• Livin

    Christ is in community. Being in a community is hard. You actually have to interact with people you disagree with and love them. It takes a lot of work. No work and you get a cilque but with work you find Christ.

  • Pat68

    No doubt. But if you’re in a community trying to make it work, and that community is mostly made up of cliques, it can be very difficult to make inroads. Clique members have to want something better. In fact, they often don’t know anything is missing because the clique is a form of community. Unfortunately, it’s the type of community that repels outsiders.

  • Caryn LeMur

    Jon: please define ‘sacramental communion’… you have me a bit curious.

    Much love in Christ always and unconditionally; Caryn

  • Caryn LeMur

    I sort of like going to church, really. I have attended twice in the last year, and it was fun. Lots of singing, some good thoughts, sort of like a birthday celebration or 4th of July party.

    I am enjoying a balance between my need for ‘beloved community’ and ‘spiritual independence’ — but my community is on FB and TLS. My independence is here, at my home, praying … learning… researching… pondering. Lovely mix, really.

    But churches just have not been a place for ‘beloved community’ for me. As a transsexual that walks with Christ, that has a bisexual orientation (some men are hot; some women are hot; it’s just a chemical thing)… I have been accused by church staff (to my face) of sexual promiscuity, to cheating others out of getting to know my prior male external body, of having an ‘agenda’ that is anti-church, and of needing to be handled ‘on a case by case basis’. Amazing unfounded accusations and prejudice… yet, they truly believed those things against me.

    Who knows all the evils they said behind my back?

    So, institutional churches are just for an occasional need of mine for a good celebration with lots of loud singing. I like to be among them. They are brothers and sisters in Christ… but, good grief, they are not even ‘on my radar’ for helping with any loneliness issues I may have. Their accusations, rudeness, prejudice, inability to even allow me a defense, and not-so-subtle rejection(s) and unspoken demands to externally conform, only added to my sense of being alone.

    Maybe I’ll attend again come Christmas or New Year’s eve. I like parties. Really, I do. Fun… silly and wonderful fun.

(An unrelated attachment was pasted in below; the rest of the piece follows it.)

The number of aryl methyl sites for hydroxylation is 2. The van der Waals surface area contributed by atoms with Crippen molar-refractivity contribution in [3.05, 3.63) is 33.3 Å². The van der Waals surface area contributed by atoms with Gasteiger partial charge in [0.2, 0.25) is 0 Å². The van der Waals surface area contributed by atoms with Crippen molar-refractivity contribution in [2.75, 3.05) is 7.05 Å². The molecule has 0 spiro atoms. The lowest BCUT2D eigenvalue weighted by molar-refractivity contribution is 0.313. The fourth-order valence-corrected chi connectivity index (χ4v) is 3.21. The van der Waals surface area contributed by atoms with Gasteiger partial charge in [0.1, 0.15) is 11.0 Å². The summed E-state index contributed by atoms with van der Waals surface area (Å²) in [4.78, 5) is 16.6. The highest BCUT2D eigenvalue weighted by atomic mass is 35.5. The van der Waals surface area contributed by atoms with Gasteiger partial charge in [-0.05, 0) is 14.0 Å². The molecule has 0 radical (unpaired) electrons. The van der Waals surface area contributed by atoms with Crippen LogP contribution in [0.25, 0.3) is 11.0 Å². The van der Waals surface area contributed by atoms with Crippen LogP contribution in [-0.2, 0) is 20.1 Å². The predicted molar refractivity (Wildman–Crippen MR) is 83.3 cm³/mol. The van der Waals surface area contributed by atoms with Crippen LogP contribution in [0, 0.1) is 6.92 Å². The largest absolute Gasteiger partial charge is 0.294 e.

Much love in Christ always and unconditionally; Caryn

  • Jon Fermin

    I look at this from the perspective shared by Catholics and Eastern Orthodox Christians, which is namely, that when we gather together each sunday (or more often in the case of daily mass) the sermon and even the fact that we are together become secondary. instrumental to this time is God’s word in the scriptures and the word made flesh in the eucharist. A mass technically even need not a sermon, but without these two vital things a mass cannot be a mass . A mass could be set in a desert island with only the priest and nobody in the proverbial pews, and it is still a mass if we meditate upon God’s word and share of him in this very unique way of communion which Christ introduced to us in John’s gospel, our loneliness both figuratively and literally is an illusion. for in the eucharist we receive Christ in a way that speaks to us in our mind, in our soul and in our body. it touches the entire person. this does not remove from us the obligation to be with our brothers and sisters in Christ in times of loneliness, but it allows us in moments when this is not possible, context for how we can work through it.

    I do not to say that we do not feel pain from the illusion of loneliness, we very well do, but, (and I think this is also another important note) our sufferings are not useless or in vain unless we choose to make them so. St. Paul says in Colossians 1:24 “Now I rejoice in what I am suffering for you, and I fill up in my flesh what is still lacking in regard to Christ’s afflictions, for the sake of his body, which is the church.”. Christ Himself suffers this alienation at the garden of Gethsemane and upon the cross. St Paul takes his sufferings and places it in union with Christ’s mission for the salvation of souls that are to come. In other words, Much of Christianity I feel needs to reevaluate suffering not as personal pain, but as a cross we carry for our souls and the souls of others. The perspective of communion with Christ and his sacrifice upon the cross, to which sacramental communion properly understood contextualizes, allows us to utilize the graces given to us by the sacrament to do this and all that God asks of us.